What, for instance, happens to the weird artist Maude Lebowski? Julianne Moore, with a divine fake Katharine Hepburn accent, plays a feminist artist in a time warp. She describes her art in a spoken womanifesto, the likes of which hasn't been heard since 1975. Since she's so well-spoken, we're convinced that she's the only one in the movie smart enough to have concocted the kidnapping, but she makes only a few appearances and then drops out of sight.

The Dude's nemesis on the bowling lanes is the mincing ex-child molester named Jesus (John Turturro), who is so extreme that he even blows a kiss to the perplexed, llama-eyed Donny (Steve Buscemi), a member of the Dude's bowling team. A lifetime of watching B-movies urges us to think that Jesus has to be in on the kidnapping, but the movie drops him, too, like a bowling ball.

The lack of a good ending is especially frustrating because the Coen brothers usually throw such a mean curve. The finale of their antic, cartoonish Raising Arizona is astonishingly sad. That ending, in which the future of a probably doomed couple is previewed in a series of seriocomic snippets, is the best pastiche of short-story writer Raymond Carver's mood ever seen in the movies.

Fargo also has an emotionally powerful ending. Frances McDormand's pregnant copper is hauling the murderer (Peter Stormare) to jail, insisting to him that the world is too beautiful for greed, when all we can see is a whiteout: white skies and snowbound land. Some people think that Fargo is a patronizing dialect comedy, but I think in those moments, McDormand's Marge Gunderson displays the Paul Bunyan-sized moral strength inside of her.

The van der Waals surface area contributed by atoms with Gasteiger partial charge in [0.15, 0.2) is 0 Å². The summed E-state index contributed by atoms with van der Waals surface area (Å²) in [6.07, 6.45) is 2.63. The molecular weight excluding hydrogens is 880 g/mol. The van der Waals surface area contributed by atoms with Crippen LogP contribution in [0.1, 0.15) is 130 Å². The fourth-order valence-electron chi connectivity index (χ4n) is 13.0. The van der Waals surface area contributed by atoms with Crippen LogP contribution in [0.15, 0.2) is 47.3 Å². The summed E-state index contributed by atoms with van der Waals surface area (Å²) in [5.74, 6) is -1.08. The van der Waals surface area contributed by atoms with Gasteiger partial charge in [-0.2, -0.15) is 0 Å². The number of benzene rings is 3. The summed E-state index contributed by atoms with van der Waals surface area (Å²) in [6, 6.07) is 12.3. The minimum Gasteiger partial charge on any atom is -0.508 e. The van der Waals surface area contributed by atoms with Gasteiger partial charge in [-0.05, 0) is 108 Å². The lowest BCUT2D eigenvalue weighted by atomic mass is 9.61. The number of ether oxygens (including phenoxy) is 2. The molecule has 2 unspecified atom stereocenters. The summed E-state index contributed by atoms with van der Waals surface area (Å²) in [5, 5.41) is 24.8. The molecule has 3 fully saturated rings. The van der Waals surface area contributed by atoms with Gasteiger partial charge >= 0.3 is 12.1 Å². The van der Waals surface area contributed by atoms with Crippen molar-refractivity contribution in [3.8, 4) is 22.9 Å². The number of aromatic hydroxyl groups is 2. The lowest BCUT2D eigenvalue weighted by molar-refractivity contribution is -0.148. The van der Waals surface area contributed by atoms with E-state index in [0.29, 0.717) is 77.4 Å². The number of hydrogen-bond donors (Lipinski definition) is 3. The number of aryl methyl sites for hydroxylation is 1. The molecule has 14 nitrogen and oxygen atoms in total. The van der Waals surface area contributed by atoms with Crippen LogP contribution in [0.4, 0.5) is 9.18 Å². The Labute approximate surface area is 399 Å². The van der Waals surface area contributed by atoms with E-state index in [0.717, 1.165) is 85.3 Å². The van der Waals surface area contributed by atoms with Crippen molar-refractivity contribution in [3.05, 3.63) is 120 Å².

In The Big Lebowski, the Coens try their usual talent for sucker-punching the audience with a misguided funeral scene at the end. The scene--two men disposing of some human ashes from a cliff over the beach at Santa Monica--is mistimed, too deliberately sentimental, just as the ending of Raising Arizona would have been without its surreal artifice.

The Big Lebowski is set right before the Persian Gulf war. The last bits of ambient Reaganism on screen make the Dude's desire to sleepwalk through life credible. It's the same trick as seen in Animal House, where the characters had only a choice of being uptight bores or drunk wastrels.

The film makes the straight world look like a place you wouldn't want to visit, and it doesn't need to explain why the Dude and Walter love each other under all of the squabbling. We don't need to see them hugging to understand how the scorn of the outside world keeps them together as friends.

IT ALL SOUNDS AS underpowered as a one-shot sketch: Charles Bukowski, Private Eye. Still, The Big Lebowski is a peculiarly magic comedy, easier to applaud and easier to recommend than anything else that's yet come out in 1998. As is often the case in the Coen brothers' movies, there's tartness underneath the anarchic wit, a sense of bruised feelings beneath the mockery.

In one bitter but funny scene set at a coffee shop, Walter chases the Dude away with his raving. The waitress tries to shush Walter, but he's making his point. He has free speech; he has his rights: "I'm going to sit here and enjoy my coffee." The camera stays on Walter, as the waitress and customers scowl at him; he drinks his coffee defiantly, another fool who thinks he's drawn a line in the sand.

By the end, I was wishing that there'd be a few more Jeff Lebowski anti-adventures. One or two more, anyway--no need to overdo things. Bridges is almost 50, but he has a kid's cheerfulness and unself-consciousness here; his mighty deadbeat is a delightful characterization.

Lying on the floor, listening with headphones to a rumbling, crashing audiotape of a bowling tournament, the Dude is such an oasis of such calm that he seems destined for a happy rebirth as someone's beloved house cat.


The Big Lebowski (R; 100 min.), directed by Joel Coen, written by Joel and Ethan Coen, photographed by Roger Deakins and starring Jeff Bridges.

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From the March 5-11, 1998 issue of Metro.